For Some Essential Workers, Jobs Are Still Insecure When the coronavirus interrupted China's global shipping lines, fewer containers arrived at ports in the United States. For a truck driver in San Bernardino, Calif., that meant a reduction in income.
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For Some Essential Workers, Jobs Are Still Insecure

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For Some Essential Workers, Jobs Are Still Insecure

For Some Essential Workers, Jobs Are Still Insecure

For Some Essential Workers, Jobs Are Still Insecure

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When the coronavirus interrupted China's global shipping lines, fewer containers arrived at ports in the United States. For a truck driver in San Bernardino, Calif., that meant a reduction in income.

NOEL KING, HOST:

Some Americans live in areas that are under stay-at-home orders, but they're still going to work anyway because they have essential jobs. Michael Anthony Whitehead (ph) is one of them. He's a truck driver at the ports of Long Beach and Los Angeles. He's been going to work for weeks, but he says there's less to haul now.

MICHAEL ANTHONY WHITEHEAD: You're putting in more time, and you're getting less money. Put it that way.

DAVID GREENE, HOST:

Whitehead usually carries two loads a day between the country's busiest ports and San Bernardino, Calif. But as the coronavirus outbreak slowed global supply chains, cargo volume from China into those ports fell drastically.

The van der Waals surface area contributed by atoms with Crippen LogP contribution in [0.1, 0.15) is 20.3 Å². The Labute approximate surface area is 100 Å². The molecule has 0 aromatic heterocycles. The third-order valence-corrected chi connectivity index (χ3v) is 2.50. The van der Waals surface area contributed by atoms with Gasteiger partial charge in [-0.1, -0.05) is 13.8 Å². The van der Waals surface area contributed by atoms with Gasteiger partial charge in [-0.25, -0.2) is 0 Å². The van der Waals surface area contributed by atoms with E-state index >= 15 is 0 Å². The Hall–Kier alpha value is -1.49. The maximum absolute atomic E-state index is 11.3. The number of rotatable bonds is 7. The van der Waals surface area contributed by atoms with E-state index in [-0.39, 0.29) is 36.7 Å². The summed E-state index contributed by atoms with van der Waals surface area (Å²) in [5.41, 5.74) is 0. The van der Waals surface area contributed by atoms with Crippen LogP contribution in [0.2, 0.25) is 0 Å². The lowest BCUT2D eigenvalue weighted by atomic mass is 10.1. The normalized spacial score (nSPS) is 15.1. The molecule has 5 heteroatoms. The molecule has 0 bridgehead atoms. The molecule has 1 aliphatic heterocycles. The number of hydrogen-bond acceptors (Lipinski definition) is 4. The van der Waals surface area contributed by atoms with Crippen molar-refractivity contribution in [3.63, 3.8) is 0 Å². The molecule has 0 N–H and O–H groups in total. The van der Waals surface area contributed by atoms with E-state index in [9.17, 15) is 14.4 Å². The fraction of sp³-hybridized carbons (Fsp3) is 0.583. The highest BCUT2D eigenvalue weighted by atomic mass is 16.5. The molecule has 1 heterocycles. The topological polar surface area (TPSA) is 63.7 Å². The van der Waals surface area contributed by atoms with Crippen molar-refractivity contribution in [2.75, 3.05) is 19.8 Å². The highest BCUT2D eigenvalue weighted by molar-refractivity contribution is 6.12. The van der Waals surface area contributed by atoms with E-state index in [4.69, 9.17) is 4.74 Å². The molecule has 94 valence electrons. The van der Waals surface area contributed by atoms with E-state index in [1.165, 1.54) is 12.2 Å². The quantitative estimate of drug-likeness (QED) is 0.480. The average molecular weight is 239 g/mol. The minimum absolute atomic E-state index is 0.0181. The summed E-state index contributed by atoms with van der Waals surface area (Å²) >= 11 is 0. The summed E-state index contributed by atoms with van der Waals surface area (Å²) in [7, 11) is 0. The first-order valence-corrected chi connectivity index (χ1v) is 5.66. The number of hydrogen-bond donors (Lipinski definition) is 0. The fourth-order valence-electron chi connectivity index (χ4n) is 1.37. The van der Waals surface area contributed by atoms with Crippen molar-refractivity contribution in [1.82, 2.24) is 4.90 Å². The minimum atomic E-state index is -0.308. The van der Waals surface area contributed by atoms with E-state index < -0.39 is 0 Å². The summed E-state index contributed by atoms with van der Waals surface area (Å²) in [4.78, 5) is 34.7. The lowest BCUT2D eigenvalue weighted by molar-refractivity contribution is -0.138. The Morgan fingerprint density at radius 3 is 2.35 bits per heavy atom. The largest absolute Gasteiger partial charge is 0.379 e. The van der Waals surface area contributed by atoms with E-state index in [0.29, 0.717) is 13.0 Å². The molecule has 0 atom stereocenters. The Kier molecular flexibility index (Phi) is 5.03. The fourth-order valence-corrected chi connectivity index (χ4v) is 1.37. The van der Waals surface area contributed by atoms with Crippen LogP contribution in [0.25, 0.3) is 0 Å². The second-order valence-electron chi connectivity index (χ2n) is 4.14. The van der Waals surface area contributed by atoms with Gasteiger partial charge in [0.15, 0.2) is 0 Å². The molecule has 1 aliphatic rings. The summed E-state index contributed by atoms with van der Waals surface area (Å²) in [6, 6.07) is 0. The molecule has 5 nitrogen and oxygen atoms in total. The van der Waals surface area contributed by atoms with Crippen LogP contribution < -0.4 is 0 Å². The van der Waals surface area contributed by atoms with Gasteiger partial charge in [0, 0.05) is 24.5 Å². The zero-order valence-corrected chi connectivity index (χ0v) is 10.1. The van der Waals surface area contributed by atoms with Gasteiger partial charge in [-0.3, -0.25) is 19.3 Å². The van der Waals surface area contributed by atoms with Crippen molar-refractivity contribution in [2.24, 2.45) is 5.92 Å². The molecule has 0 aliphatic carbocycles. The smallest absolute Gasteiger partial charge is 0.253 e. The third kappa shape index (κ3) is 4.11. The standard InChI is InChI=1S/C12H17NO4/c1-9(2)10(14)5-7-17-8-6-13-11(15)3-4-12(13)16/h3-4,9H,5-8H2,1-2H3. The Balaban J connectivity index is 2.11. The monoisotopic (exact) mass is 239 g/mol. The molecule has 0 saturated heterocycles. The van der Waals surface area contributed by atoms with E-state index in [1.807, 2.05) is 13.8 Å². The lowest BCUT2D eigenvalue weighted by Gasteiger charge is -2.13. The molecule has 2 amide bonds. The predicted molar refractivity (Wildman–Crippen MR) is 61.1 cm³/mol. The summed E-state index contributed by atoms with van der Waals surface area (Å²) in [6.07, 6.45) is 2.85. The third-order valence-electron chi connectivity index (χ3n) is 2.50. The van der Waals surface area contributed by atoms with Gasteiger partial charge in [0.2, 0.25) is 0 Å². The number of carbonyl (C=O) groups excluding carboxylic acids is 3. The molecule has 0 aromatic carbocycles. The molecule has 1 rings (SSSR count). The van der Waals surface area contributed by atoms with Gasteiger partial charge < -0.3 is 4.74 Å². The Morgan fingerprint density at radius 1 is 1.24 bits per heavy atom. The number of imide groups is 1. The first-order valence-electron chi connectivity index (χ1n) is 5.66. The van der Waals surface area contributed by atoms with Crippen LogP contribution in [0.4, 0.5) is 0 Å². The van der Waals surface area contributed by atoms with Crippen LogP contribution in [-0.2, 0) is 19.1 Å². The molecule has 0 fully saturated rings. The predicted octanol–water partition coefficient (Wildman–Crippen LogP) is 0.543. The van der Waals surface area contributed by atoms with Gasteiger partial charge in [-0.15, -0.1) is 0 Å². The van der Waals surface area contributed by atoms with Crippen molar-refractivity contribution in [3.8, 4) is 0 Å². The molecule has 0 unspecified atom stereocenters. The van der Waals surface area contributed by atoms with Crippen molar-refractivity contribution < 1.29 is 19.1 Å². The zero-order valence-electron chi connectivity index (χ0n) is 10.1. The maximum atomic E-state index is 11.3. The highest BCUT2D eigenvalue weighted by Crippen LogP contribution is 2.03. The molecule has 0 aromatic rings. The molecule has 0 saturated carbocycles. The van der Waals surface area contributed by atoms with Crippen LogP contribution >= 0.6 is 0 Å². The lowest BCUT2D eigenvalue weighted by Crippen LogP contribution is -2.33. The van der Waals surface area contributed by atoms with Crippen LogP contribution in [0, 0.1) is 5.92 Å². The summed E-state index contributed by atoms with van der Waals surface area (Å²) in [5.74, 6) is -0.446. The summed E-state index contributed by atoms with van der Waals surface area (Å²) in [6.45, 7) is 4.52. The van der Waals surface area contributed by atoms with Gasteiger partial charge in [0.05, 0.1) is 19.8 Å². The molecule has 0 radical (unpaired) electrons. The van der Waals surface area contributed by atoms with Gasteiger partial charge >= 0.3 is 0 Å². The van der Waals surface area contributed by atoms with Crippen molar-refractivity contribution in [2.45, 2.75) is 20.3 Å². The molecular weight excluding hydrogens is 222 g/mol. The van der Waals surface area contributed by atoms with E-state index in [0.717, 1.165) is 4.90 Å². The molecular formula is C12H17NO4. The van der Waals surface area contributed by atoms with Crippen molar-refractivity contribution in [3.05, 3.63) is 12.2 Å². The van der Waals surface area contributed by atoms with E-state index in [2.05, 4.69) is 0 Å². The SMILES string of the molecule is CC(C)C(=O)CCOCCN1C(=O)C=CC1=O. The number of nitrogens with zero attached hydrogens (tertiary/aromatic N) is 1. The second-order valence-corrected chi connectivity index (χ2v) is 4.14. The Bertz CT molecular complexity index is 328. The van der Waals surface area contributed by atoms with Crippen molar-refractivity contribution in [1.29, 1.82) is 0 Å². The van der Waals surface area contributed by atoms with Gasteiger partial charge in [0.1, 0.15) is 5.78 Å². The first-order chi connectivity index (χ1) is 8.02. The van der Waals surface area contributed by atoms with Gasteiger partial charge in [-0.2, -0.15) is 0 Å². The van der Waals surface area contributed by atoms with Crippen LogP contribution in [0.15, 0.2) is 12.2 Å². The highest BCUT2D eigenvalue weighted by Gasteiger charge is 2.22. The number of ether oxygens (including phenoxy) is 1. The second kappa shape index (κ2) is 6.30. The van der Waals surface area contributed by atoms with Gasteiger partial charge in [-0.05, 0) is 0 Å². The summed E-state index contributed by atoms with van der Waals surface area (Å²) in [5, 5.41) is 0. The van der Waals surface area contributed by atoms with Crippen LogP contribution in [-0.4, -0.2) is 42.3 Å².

WHITEHEAD: Now, since half of the ports are closed most of the time, you got long lines to get in and get out. So it might take you all day to just get one load.

KING: So he starts very early. He's in his truck at 4 o'clock in the morning. He gets there two hours before the port opens to sit in a line of trucks that stretches on for miles.

WHITEHEAD: And that's time you're not getting paid for. That's gas that you're burning. That's all coming out your pocket.

GREENE: Now, some companies pay truck drivers hourly. But most drivers are like Whitehead, classified as independent contractors. He gets paid by the load. He is responsible for his insurance and his gas. And he's juggling bills.

WHITEHEAD: Basically, you're living on half your income. I'm probably making half of what I was normally making, you know. You can pay this bill this week and then this bill next week, and you got to put this one off for this week. And that's a little stressful.

KING: He's 62. He lives with his father, his wife and his son. His wife is working from home. He's the only one of them going out in public to work. As a precaution, he doesn't even get his dispatches in person anymore. Instead, he calls in.

WHITEHEAD: Only time you come in contact with people is when you make a delivery or something and you go into a warehouse to get your paperwork signed or something like that. And then I wear a mask.

GREENE: Most port truckers are not unionized, but the Teamsters union is putting out resources to help them file for unemployment.

Whitehead is getting by for now. He feels healthy. He says he's not worried about getting sick at his job. But he wishes he had more work to do.

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